How a humble buoy took over the world


Metal Buoy

Spark of Inspiration

Back in 1952, a love of good barbecue lit a fire under George Stephen. An employee of Weber Brothers Metal Works just outside of Chicago, George welded metal buoys for a local yacht club. But that’s not all he did: George loved to barbecue. With a growing family at home, he found barbecuing the perfect way to relax, but couldn’t find a barbecue on the market that lived up to his high expectations. The most popular barbecue of the day was a flat open brazier— a product George found woefully under-engineered. He knew there had to be a better way.

Born from a Buoy

One day, George was about to weld two buoy halves together when the idea hit: Why not use the bottom half for the cooking bowl, and the top half for the lid to create a barbecue? Piece by piece, his vision started coming together. He then added a handle and three legs and took his crazy-looking contraption home to test.

First Weber Kettle

Poke Some Holes

As the story goes, when George first tried out his prototype, it didn’t work quite as hoped. No matter how hard he tried, it just wouldn’t stay alight. A neighbour peering over the back fence offered some friendly advice, “Poke some holes in that thing so the fire can get some air!” So, George did, and the flames of invention finally kept burning.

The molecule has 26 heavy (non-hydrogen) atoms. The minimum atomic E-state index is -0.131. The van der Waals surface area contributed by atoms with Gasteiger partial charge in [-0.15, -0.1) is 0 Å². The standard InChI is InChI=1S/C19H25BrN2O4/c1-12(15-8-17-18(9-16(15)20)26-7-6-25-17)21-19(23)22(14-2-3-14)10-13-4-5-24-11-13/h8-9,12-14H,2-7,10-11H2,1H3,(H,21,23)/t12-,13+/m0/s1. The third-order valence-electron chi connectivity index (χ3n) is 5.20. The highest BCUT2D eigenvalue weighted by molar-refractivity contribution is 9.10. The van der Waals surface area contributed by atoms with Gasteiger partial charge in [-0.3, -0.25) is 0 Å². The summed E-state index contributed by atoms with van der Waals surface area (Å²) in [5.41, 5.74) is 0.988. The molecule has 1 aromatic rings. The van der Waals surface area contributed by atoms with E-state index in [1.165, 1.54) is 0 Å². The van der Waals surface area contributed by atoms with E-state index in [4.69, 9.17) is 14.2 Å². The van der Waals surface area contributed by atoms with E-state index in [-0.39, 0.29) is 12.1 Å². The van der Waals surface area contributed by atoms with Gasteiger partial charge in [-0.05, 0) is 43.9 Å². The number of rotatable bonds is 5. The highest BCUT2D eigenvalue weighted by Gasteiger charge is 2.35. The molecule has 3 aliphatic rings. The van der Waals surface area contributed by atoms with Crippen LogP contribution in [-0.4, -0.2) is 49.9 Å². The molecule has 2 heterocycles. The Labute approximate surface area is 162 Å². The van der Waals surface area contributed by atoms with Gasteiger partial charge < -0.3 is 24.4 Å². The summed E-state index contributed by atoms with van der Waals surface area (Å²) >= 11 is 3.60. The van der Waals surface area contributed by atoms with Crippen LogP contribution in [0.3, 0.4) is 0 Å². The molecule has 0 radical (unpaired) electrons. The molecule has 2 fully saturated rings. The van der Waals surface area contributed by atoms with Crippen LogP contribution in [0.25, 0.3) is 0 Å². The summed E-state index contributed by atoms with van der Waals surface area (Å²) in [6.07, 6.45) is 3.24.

Have Kettle, Will Travel

Shortly after, all of George’s neighbours gathered around to enjoy a taste of the best steak they had ever experienced. George figured he was really on to something, so he packed up “George’s Barbecue Kettle” and hit the road, demonstrating his funny looking creation at mum-and-dad hardware stores across America. The rest, as they say, is history.

The Next Big Thing

More than 30 years later, Weber introduced the ground-breaking Genesis® gas barbecue with a revolutionary new cooking system that would set the standard for all that followed. Unlike other gas barbecues of the time that used messy and flare-up-prone lava rocks, the Genesis® used an ingenious system of metal bars angled to the perfect pitch to distribute heat and channel drippings away from the food. That meant fewer flare-ups and easier clean-up. Pure perfection.

Weber Genesis 1983

Nothing would have made George happier than to see barbecuing rise to an art form. With clever features and the ultimate grilling system, the newest products take barbecuing to a whole new level.